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At the time of writing GameStop's (NYSE:GME) shares are down $3.11, over 12%, from Thursday's closing price. This comes following the report of the company's 2016 Q4 and fiscal year figures. These reports indicated a year largely below predictions.
The outlook for 2016 was set at between 0 to +3% of revenue with a net income of $407 to $423 million. Comparable store sales were predicted at -3 to 0%. These figures have been missed quite dramatically. Revenue has dropped 8.1% to $8.61 billion with a decline of comparable store sales of -11%. The result of this fall left the company with profits down 12% to $353.2m.
Such a decline has primarily been a result of the company's core business: games. As we've covered a number of times in the past, physical sales of games are falling. Diversification is key, and GameStop are successfully managing this; it just takes time.
The Costs of Gaming, Branching Out
There's little doubt that the fall in games sales are hurting the company. However, what has been a boon is the growth of collectibles as well as the expansion into technology. Video game hardware, software and even digital sales all fell year on year. The largest drop was with hardware, falling from $1.94bn to $1.39bn. Software coming close with a fall from $2.9bn to $2.49bn.
Fortunately for GameStop, they have a variety of brands. Particularly strong for the company have been those that work in mobile and technology sectors. Spring Mobile and Simply Mac have proven to be strong earners for the company, with revenues increasing from $534m to $814m.
CEO Paul Raines states "GameStop’s transformation continued to take hold in 2016, as our non-gaming businesses drove gross margin expansion and significantly contributed to our profits. Meanwhile, the video game category was weak, particularly in the back half of 2016, as the console cycle ages."
What has worked well for Gamestop is the growth in collectibles. In our previous pieces on the gaming market, it's been well documented that the peripheral areas have, as a whole, done well. Soundtracks, films and more are on the rise. The largest rise has been through collectibles, clothing and other related items.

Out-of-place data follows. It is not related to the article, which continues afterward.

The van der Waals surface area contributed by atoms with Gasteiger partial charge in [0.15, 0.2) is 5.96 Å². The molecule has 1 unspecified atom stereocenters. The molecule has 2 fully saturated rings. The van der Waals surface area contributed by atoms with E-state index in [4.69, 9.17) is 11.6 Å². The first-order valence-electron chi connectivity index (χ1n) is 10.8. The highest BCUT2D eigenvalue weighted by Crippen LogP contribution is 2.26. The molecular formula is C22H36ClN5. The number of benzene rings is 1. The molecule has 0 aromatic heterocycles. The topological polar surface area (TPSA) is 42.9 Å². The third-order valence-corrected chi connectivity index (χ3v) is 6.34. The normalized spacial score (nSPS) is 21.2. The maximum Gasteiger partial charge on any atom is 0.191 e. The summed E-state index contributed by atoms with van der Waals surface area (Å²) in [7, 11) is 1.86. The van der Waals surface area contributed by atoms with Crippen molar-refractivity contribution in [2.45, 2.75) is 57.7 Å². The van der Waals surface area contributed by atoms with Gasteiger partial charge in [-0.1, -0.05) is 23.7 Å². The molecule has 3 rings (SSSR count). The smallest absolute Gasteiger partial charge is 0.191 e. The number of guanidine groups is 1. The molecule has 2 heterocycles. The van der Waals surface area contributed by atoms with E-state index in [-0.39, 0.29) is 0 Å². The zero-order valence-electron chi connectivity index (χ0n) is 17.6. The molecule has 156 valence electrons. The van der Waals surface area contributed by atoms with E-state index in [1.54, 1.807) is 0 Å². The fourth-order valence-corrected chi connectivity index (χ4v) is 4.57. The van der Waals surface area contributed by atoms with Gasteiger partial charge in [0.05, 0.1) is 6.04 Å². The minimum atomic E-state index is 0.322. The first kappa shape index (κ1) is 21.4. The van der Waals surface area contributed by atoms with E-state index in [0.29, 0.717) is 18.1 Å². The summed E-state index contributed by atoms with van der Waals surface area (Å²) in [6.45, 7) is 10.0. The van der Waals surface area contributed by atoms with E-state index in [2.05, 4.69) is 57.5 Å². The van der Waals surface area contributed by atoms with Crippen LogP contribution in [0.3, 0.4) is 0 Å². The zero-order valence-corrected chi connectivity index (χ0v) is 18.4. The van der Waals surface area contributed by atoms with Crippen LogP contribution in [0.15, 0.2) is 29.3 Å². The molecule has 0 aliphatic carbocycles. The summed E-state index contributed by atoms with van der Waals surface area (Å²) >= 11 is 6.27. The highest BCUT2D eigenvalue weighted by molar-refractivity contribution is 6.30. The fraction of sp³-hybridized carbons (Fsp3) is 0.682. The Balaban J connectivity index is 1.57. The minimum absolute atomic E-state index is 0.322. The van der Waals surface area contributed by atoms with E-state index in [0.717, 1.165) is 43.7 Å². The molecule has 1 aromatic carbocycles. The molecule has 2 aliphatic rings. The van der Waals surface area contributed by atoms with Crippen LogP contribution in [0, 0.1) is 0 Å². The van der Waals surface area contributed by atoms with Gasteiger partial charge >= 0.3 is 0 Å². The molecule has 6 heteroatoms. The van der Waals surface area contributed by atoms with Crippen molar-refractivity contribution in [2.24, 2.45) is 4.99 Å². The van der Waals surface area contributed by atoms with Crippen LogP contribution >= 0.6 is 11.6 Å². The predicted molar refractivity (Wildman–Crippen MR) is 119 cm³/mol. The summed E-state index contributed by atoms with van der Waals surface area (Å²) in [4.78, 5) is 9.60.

GameStop - Looking to 2017
It makes sense, then, that GameStop will be opening 35 new collectible stores. In addition, the company also aims to open around 65 new technology stores. However, these store openings will be countered with the aim of closing between 2 to 3% of its global stores. This will equate from 150 to 225 stores closing, a not insignificant amount.
What wouldn't be a surprise is these stores were the traditional GameSpot stores, rather than Spring Mobile or Simply Mac. The figures simply indicate the shrinking percentage of total sales the video game related stores are bringing in, especially compared to the large growth in technology and collectibles.
Predictions also highlight a negative view on the current fiscal year. Revenues are predicted to be between -2 to 2% year on year with comparable store sales, excluding technology stores, to stay flat or fall by up to 5%. At best, revenues are expected to remain flat. With expectations being on the negative, GameStop will stop providing quarterly reports. This was highlighted by the company's CFO who stated "We believe that providing only annual guidance will reduce investor distraction as we continue to diversify the company and seek to maximize long-term shareholder value."
There's certainly large issues for the company. Game sales are declining due to high competition from online retailers as well as high street supermarkets like Walmart (NYSE:WMT) that have the ability to undercut them. However, positives for 2017 come from the launch of the Nintendo Switch (TYO:7974) and the future launch of Microsoft's (NASDAQ:MSFT) Project Scorpio.
GameStop currently operate more than 7500 stores globally, across 14 countries. In addition, they have a sizable internet presence with the browser-game website Kongregate as well as a large print publication with Game Informer. With looks to expansion in technology and collectibles in the future, the company has the potential to look more varied than ever before.